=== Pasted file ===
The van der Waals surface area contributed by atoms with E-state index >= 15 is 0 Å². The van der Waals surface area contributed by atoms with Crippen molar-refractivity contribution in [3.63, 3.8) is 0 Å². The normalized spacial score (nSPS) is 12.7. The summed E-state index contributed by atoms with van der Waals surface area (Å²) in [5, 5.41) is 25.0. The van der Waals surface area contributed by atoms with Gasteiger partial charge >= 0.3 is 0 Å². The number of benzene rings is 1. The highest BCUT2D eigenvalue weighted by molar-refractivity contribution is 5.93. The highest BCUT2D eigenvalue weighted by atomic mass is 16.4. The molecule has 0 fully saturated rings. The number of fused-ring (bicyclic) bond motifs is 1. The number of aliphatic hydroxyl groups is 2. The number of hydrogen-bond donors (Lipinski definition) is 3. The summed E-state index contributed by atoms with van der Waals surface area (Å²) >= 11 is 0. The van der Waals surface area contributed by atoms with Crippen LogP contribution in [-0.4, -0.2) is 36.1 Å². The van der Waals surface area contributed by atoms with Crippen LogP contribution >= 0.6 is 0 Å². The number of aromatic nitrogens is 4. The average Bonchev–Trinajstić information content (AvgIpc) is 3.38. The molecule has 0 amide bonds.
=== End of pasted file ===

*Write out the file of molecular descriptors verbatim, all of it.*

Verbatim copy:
The van der Waals surface area contributed by atoms with E-state index >= 15 is 0 Å². The van der Waals surface area contributed by atoms with Crippen molar-refractivity contribution in [3.63, 3.8) is 0 Å². The normalized spacial score (nSPS) is 12.7. The summed E-state index contributed by atoms with van der Waals surface area (Å²) in [5, 5.41) is 25.0. The van der Waals surface area contributed by atoms with Gasteiger partial charge >= 0.3 is 0 Å². The number of benzene rings is 1. The highest BCUT2D eigenvalue weighted by molar-refractivity contribution is 5.93. The highest BCUT2D eigenvalue weighted by atomic mass is 16.4. The molecule has 0 fully saturated rings. The number of fused-ring (bicyclic) bond motifs is 1. The number of aliphatic hydroxyl groups is 2. The number of hydrogen-bond donors (Lipinski definition) is 3. The summed E-state index contributed by atoms with van der Waals surface area (Å²) >= 11 is 0. The van der Waals surface area contributed by atoms with Crippen LogP contribution in [-0.4, -0.2) is 36.1 Å². The van der Waals surface area contributed by atoms with Crippen LogP contribution >= 0.6 is 0 Å². The number of aromatic nitrogens is 4. The average Bonchev–Trinajstić information content (AvgIpc) is 3.38. The molecule has 0 amide bonds.